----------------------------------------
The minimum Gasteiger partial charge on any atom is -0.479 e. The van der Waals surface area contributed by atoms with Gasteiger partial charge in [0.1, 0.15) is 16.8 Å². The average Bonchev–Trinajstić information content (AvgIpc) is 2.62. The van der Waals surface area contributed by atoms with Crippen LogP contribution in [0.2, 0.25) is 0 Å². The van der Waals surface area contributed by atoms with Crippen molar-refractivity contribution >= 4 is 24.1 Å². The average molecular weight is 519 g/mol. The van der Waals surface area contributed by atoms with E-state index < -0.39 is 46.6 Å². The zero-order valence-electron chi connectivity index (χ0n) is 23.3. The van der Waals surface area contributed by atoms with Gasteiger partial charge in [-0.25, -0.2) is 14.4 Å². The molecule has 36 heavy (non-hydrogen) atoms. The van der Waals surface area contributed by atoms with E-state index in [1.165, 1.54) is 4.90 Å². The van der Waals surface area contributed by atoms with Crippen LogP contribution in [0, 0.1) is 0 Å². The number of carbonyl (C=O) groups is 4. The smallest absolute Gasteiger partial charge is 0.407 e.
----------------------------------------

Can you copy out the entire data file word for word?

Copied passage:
The minimum Gasteiger partial charge on any atom is -0.479 e. The van der Waals surface area contributed by atoms with Gasteiger partial charge in [0.1, 0.15) is 16.8 Å². The average Bonchev–Trinajstić information content (AvgIpc) is 2.62. The van der Waals surface area contributed by atoms with Crippen LogP contribution in [0.2, 0.25) is 0 Å². The van der Waals surface area contributed by atoms with Crippen molar-refractivity contribution >= 4 is 24.1 Å². The average molecular weight is 519 g/mol. The van der Waals surface area contributed by atoms with E-state index < -0.39 is 46.6 Å². The zero-order valence-electron chi connectivity index (χ0n) is 23.3. The van der Waals surface area contributed by atoms with Gasteiger partial charge in [-0.25, -0.2) is 14.4 Å². The molecule has 36 heavy (non-hydrogen) atoms. The van der Waals surface area contributed by atoms with E-state index in [1.165, 1.54) is 4.90 Å². The van der Waals surface area contributed by atoms with Crippen LogP contribution in [0, 0.1) is 0 Å². The number of carbonyl (C=O) groups is 4. The smallest absolute Gasteiger partial charge is 0.407 e.